• Leave at least 4’ of walking space around the perimeter of the room.

Typical Group Piano Layouts

8 Student Class Piano Lab Room Configuration:

  • 8 student workstations
  • 1 teacher station


chart 8

MINIMUM suggested room size for this configuration: 24' x 19'

Based on our recommended MINIMUM space for each workstation: 5' x 5'
and our MINIMUM walkway space and teacher workspace of: 4'

12 Student Class Piano Lab Room Configuration:

  • 12 student workstations
  • 1 teacher station


Chart 12

MINIMUM suggested room size for this configuration: 29' x 19'

Based on our recommended MINIMUM space for each workstation: 5' x 5'
and our MINIMUM walkway space and teacher workspace of: 4'

16 Student Class Piano Lab Room Configuration:

  • 16 student workstations
  • 1 teacher station


chart 16

MINIMUM suggested room size for this configuration: 29' x 24'

Based on our recommended MINIMUM space for each workstation: 5' x 5'
and our MINIMUM walkway space and teacher workspace of: 4'

24 Student Class Piano Lab Room Configuration:

  • 24 student workstations
  • 1 teacher station


MINIMUM suggested room size for this configuration: 39' x 24'

Based on our recommended MINIMUM space for each workstation: 5' x 5'
and our MINIMUM walkway space and teacher workspace of: 4'

Key Costs

There are 3 major things you need to take into account when calculating the cost of your piano lab: room size, equipment and number of electrical outlets. If you need help with the installation, remember to factor that fee into the total amount as well.

Visit our Educator Portal to discover amazing Educator only pricing and contact your local Music & Arts Educational Representative today for assistance on fundraising and setting up your school piano lab program.

Piano Lab Pointers

Piano Lab Pointers

As you plan your classroom piano lab, make sure to do all the homework necessary to ensure installation goes o without a hitch. Yes, being problem-free is practically impossible but when you’re prepared, you can at least diminish the number of issues that could arise. Aim for a lab that’s easy to install, easy to maintain and easy to use, all while being cost-e ective.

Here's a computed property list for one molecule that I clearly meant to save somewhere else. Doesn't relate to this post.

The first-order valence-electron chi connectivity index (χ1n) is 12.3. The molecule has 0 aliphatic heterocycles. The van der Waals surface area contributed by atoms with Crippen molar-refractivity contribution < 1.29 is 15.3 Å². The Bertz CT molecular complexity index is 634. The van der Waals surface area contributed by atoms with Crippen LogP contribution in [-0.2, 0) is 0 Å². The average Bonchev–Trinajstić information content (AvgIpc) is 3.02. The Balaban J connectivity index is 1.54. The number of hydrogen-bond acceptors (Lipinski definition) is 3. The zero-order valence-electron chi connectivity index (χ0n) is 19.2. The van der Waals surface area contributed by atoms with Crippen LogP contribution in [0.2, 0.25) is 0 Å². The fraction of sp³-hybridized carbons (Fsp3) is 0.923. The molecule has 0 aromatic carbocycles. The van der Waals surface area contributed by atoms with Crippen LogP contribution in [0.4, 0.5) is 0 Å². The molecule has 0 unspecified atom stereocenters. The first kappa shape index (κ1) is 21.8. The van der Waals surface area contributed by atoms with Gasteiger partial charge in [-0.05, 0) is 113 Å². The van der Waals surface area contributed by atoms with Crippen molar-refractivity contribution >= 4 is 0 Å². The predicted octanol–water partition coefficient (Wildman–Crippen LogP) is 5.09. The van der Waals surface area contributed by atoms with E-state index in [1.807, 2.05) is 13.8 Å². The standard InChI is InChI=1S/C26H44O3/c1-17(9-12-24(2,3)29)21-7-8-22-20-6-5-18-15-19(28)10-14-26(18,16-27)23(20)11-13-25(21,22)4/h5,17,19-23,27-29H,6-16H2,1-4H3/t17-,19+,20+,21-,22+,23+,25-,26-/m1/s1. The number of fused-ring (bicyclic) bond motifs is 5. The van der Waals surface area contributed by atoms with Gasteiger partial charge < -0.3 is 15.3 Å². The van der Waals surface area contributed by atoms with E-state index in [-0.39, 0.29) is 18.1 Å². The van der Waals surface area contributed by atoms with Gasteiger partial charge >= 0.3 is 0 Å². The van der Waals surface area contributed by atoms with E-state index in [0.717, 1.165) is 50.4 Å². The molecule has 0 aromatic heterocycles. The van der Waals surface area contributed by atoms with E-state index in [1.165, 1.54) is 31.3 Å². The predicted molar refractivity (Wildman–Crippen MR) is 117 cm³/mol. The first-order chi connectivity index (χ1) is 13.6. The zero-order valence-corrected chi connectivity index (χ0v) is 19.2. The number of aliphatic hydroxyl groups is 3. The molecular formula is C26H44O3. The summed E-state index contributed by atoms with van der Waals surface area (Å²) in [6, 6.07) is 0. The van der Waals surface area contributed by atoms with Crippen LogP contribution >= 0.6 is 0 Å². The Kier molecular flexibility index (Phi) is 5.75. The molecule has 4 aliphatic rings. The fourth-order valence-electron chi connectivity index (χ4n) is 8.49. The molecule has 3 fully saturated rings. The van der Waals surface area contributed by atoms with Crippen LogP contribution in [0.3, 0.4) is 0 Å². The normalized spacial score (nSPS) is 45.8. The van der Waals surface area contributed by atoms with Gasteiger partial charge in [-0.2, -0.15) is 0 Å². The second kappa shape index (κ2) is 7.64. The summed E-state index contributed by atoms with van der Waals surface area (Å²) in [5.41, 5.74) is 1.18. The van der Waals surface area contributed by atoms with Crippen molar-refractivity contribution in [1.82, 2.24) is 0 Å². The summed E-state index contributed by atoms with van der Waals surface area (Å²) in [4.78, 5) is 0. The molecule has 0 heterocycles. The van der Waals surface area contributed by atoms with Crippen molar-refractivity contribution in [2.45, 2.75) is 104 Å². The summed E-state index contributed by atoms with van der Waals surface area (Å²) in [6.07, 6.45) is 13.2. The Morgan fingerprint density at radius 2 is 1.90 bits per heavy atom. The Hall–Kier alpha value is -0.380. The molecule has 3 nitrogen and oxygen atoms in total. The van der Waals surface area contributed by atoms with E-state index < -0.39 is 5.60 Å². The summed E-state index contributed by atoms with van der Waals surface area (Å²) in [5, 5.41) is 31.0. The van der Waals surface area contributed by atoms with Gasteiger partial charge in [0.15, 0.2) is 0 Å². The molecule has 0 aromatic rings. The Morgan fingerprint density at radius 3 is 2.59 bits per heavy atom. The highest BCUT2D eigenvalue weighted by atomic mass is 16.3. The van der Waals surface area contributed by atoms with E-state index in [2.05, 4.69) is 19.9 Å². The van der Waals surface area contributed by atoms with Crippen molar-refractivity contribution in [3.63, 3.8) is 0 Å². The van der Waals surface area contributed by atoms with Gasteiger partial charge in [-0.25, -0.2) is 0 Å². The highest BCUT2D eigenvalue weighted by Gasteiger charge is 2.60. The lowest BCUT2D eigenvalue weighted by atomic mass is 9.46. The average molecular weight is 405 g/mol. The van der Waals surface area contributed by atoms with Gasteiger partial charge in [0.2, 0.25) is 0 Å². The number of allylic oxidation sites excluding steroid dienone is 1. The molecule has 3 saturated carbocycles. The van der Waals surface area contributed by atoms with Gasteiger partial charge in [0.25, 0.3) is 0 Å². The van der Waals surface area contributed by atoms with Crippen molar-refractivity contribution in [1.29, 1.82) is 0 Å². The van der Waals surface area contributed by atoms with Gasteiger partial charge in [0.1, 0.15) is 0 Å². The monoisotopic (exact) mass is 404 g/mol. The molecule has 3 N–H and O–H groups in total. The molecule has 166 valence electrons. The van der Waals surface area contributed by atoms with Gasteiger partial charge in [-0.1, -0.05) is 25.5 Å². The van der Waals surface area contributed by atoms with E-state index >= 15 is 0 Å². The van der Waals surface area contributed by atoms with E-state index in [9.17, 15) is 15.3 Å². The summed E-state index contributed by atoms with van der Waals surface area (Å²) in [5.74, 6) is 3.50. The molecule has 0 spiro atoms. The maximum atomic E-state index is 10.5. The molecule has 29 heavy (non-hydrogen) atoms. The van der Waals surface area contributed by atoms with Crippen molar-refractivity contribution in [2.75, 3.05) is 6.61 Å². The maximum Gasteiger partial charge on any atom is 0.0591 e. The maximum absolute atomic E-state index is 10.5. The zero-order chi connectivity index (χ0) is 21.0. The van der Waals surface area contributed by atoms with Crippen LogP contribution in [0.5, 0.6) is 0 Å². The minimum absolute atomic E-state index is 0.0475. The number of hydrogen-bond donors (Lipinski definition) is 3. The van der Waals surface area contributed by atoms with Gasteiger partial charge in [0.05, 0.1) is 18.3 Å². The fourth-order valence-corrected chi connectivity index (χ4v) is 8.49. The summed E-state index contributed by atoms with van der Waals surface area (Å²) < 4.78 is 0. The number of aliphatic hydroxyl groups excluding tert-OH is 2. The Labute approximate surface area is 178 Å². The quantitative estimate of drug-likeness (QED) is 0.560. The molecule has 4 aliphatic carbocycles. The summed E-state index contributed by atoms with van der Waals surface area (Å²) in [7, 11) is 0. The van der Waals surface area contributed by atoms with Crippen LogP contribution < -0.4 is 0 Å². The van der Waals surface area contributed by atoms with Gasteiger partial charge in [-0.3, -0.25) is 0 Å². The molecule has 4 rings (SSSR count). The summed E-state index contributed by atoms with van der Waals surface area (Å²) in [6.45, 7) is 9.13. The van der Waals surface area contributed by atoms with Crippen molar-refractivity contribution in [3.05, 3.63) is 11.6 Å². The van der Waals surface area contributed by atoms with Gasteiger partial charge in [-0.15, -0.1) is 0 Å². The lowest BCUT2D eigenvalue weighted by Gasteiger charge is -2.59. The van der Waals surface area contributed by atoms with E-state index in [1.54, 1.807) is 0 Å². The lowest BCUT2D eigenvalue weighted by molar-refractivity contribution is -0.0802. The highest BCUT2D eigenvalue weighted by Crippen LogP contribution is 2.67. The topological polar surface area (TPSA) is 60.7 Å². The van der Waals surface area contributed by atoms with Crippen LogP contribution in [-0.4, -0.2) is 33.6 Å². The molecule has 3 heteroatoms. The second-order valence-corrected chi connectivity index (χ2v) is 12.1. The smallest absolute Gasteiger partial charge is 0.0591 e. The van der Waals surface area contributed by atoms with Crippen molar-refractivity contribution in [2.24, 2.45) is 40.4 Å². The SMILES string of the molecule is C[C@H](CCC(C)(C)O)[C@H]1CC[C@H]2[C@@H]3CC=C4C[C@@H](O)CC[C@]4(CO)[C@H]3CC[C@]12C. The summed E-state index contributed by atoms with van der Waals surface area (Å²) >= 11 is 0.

• Easy to install: this means you want a lab with a straightforward design that requires no unusual gear like mixers or amps. Installing should consist of setting up your keyboards and running as few audio cables as possible to the controller. You should also only need to press 1 button to listen or communicate with your students.
  • Easy to maintain: you’ll want professional and durable equipment that can handle daily use from students and last for years. Standard digital pianos should endure up to 10 years of normal use. Lab components should work for years with no maintenance, and headphones should only have to be replaced occasionally.
  • Easy to use: as in, you should not have to read a 200-page manual before you start using your teacher controller. It should be designed in a way that you instantly know how to select individual students. That way, it can be easily used by any teacher you invite to hold classes in your lab.